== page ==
Greenspan: Higher inflation to warrant double-digit rates in future
The former Fed Chairman warns that interest rates will have to be raised.
WASHINGTON -- Former Fed Chairman Alan Greenspan predicts in a new book out Monday that the Fed will have to raise interest rates to double-digit levels in coming years to thwart inflation.
Greenspan, 81, says in The Age of Turbulence that the inflation-damping effect of globalization, which has led to lower wage pressures, inflation and interest rates worldwide, will recede.
At some point, the flow of people into the workforce in developing countries such as China, which has seen a movement of workers from farms into factories, will slow, leading to stronger wage pressures and prices, he says. The impact will be global.
And the shift "may be upon us sooner rather than later," he says. Evidence: Prices of Chinese imports coming into the USA started rising earlier this year. That suggests that in the "next few years," inflation will build unless action is taken.
The Wall Street Journal first reported details of the book on its website Friday night, saying it had bought a copy of the book in a New York City-area bookstore. USA TODAY had received a copy of the book to review in advance and was given permission to run its story ahead of the official publication Monday.
Greenspan's prediction comes shortly before Fed officials are widely expected to cut interest rates for the first time in more than four years following turmoil in mortgage markets that has rippled through the entire financial sector, leading to concerns about a credit crunch and a slowdown in the overall economy.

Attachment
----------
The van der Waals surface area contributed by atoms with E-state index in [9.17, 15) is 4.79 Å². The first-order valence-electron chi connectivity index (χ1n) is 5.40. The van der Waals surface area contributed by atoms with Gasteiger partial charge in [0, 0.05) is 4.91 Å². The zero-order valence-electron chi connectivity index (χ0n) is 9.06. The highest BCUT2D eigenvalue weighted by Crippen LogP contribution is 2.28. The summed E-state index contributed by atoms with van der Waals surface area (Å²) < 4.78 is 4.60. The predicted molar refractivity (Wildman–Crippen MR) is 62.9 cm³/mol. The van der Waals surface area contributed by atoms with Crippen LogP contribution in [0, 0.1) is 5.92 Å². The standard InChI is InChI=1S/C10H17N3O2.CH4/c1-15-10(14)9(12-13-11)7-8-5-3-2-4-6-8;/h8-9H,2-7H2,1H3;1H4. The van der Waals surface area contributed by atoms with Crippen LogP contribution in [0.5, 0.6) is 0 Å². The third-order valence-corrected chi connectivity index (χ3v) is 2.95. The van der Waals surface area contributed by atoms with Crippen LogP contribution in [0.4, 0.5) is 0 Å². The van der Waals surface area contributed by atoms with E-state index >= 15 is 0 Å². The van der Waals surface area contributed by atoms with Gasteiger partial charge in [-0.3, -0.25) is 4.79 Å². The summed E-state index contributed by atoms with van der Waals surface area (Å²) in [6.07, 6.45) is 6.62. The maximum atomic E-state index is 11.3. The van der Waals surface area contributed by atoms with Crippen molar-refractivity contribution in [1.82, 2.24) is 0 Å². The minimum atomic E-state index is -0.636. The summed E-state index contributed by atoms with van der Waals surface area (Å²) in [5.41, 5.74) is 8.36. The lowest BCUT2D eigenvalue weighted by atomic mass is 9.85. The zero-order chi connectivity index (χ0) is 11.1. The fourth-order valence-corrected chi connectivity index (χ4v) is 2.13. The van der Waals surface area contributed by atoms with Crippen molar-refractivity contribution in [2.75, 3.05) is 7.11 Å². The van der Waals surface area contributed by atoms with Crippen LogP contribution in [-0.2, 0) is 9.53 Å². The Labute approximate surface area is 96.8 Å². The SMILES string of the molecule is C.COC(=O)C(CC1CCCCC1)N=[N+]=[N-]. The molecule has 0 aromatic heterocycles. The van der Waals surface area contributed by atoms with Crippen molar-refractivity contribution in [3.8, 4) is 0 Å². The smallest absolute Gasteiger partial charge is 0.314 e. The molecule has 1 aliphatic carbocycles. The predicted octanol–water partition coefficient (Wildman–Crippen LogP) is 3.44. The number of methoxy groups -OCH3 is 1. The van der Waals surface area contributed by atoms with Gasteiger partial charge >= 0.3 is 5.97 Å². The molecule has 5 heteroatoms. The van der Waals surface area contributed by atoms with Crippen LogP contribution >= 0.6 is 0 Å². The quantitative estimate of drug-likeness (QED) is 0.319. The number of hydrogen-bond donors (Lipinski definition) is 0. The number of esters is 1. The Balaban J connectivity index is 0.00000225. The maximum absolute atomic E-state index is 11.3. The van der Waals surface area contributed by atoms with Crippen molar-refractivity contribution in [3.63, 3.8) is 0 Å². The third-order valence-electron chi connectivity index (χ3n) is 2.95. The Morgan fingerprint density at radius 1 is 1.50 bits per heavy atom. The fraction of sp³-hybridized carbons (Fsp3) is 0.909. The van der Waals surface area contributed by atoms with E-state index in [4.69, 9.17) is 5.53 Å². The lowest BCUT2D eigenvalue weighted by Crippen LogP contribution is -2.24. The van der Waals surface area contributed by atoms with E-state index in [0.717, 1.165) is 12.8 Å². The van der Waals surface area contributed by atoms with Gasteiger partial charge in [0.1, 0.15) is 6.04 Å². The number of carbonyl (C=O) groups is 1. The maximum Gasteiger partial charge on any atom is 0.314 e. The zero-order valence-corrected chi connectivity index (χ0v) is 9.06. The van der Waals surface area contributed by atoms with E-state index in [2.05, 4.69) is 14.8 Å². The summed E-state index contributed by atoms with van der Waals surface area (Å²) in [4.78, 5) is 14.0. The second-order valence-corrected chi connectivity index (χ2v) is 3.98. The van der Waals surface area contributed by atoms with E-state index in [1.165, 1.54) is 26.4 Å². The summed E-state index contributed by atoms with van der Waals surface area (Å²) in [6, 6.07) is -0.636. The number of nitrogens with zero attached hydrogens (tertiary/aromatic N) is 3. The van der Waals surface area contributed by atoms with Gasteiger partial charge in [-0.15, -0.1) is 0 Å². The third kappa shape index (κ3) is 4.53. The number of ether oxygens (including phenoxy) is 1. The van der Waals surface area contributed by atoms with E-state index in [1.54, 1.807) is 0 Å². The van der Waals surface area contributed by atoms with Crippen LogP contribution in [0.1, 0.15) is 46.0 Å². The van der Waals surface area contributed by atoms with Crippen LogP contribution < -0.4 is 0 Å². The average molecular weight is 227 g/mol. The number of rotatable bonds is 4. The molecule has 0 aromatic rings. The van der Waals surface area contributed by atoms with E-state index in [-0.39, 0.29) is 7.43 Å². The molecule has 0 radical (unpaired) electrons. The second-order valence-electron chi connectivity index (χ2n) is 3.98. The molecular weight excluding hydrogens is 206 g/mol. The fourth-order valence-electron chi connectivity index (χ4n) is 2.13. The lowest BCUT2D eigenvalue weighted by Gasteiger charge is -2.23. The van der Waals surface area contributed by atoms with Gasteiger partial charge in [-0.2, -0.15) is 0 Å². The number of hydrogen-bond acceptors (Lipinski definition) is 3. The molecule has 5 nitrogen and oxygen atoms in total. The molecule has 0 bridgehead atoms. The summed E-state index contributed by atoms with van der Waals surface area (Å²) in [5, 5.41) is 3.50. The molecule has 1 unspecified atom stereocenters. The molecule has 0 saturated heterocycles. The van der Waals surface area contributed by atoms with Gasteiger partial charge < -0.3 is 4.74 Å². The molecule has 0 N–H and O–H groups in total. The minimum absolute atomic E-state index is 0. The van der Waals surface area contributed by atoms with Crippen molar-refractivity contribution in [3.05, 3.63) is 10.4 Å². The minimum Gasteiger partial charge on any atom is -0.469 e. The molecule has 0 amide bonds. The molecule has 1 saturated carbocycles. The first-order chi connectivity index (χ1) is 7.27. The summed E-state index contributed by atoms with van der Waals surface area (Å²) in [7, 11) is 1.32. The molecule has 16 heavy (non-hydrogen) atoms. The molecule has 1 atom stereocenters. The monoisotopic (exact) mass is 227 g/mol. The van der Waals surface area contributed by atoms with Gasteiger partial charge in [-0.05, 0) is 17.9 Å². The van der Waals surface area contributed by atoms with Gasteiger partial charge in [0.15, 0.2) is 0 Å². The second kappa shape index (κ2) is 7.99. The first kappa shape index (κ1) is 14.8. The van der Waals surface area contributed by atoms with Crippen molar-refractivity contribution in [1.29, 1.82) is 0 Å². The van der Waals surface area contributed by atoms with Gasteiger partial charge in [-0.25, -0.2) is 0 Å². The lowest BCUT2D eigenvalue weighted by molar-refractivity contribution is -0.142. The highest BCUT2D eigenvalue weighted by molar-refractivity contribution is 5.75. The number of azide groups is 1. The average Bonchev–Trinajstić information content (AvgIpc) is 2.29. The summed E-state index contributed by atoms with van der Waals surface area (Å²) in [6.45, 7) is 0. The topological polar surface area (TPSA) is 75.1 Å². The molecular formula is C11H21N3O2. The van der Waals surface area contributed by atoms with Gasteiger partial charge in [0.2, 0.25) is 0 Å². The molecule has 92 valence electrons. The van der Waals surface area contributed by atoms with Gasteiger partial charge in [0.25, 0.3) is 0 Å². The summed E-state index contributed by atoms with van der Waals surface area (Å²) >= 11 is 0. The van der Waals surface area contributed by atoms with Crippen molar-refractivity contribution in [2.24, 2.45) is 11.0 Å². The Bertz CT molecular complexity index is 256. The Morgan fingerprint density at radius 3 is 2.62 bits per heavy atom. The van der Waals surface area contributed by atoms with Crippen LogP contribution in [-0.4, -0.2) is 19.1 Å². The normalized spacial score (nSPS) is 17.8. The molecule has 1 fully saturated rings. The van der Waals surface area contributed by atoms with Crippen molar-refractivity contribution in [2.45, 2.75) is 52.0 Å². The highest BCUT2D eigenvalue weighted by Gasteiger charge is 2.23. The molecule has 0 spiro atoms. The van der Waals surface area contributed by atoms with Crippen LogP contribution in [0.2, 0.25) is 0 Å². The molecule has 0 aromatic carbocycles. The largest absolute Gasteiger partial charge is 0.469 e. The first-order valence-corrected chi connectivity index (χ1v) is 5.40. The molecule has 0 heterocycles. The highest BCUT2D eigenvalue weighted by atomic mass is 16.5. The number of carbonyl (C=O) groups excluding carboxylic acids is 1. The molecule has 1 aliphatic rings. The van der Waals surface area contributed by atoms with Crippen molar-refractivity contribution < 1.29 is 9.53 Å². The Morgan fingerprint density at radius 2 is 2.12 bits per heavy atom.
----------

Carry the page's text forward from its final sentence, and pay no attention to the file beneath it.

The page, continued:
Fed Chairman Ben Bernanke and his colleagues, who meet in Washington Tuesday, have kept their target for short-term interest rates, which influence borrowing costs economywide, at 5.25% for more than a year. Greenspan's assertion that the Fed may have to double rates from current levels suggests the Fed may put itself in a bind by cutting rates now.
Criticism of Bush over spending
In his 531-page book, the former Fed chairman sharply criticizes President Bush for not vetoing bloated spending bills and for continuing to focus on issues, such as adding prescription drug benefits to Medicare even though the budget surplus of just a few years ago had disappeared and deficits were mounting.
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